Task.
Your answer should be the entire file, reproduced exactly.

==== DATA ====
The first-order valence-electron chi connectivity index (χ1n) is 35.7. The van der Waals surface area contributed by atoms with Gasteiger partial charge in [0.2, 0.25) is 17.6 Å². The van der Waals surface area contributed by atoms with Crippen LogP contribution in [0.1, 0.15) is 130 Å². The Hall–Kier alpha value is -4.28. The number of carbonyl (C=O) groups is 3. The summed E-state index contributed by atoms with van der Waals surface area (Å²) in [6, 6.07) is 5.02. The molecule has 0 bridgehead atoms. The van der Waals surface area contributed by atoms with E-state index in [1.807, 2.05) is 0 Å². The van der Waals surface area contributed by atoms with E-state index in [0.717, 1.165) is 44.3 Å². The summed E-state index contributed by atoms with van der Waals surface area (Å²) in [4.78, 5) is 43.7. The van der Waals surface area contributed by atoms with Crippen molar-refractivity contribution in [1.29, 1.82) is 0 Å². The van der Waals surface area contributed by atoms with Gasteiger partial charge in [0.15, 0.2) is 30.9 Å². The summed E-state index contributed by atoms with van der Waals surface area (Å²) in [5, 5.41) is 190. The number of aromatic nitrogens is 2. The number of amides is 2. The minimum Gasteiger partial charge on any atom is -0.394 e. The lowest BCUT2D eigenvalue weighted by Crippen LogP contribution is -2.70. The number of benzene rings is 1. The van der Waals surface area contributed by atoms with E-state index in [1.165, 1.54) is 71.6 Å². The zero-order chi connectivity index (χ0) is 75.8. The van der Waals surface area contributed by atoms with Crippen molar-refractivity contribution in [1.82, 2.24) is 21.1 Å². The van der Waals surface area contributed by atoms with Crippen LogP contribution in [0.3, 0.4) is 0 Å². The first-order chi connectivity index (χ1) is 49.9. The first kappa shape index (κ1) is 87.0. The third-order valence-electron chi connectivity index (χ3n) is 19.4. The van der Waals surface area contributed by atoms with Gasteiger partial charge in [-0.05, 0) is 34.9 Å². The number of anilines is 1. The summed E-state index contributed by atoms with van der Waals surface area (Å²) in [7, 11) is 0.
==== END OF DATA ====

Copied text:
The first-order valence-electron chi connectivity index (χ1n) is 35.7. The van der Waals surface area contributed by atoms with Gasteiger partial charge in [0.2, 0.25) is 17.6 Å². The van der Waals surface area contributed by atoms with Crippen LogP contribution in [0.1, 0.15) is 130 Å². The Hall–Kier alpha value is -4.28. The number of carbonyl (C=O) groups is 3. The summed E-state index contributed by atoms with van der Waals surface area (Å²) in [6, 6.07) is 5.02. The molecule has 0 bridgehead atoms. The van der Waals surface area contributed by atoms with E-state index in [1.807, 2.05) is 0 Å². The van der Waals surface area contributed by atoms with E-state index in [0.717, 1.165) is 44.3 Å². The summed E-state index contributed by atoms with van der Waals surface area (Å²) in [4.78, 5) is 43.7. The van der Waals surface area contributed by atoms with Crippen molar-refractivity contribution in [1.29, 1.82) is 0 Å². The van der Waals surface area contributed by atoms with Gasteiger partial charge in [0.15, 0.2) is 30.9 Å². The summed E-state index contributed by atoms with van der Waals surface area (Å²) in [5, 5.41) is 190. The number of aromatic nitrogens is 2. The number of amides is 2. The minimum Gasteiger partial charge on any atom is -0.394 e. The lowest BCUT2D eigenvalue weighted by Crippen LogP contribution is -2.70. The number of benzene rings is 1. The van der Waals surface area contributed by atoms with E-state index in [1.165, 1.54) is 71.6 Å². The zero-order chi connectivity index (χ0) is 75.8. The van der Waals surface area contributed by atoms with Crippen molar-refractivity contribution in [1.82, 2.24) is 21.1 Å². The van der Waals surface area contributed by atoms with Crippen LogP contribution in [0.3, 0.4) is 0 Å². The first-order chi connectivity index (χ1) is 49.9. The first kappa shape index (κ1) is 87.0. The third-order valence-electron chi connectivity index (χ3n) is 19.4. The van der Waals surface area contributed by atoms with Gasteiger partial charge in [-0.05, 0) is 34.9 Å². The number of anilines is 1. The summed E-state index contributed by atoms with van der Waals surface area (Å²) in [7, 11) is 0.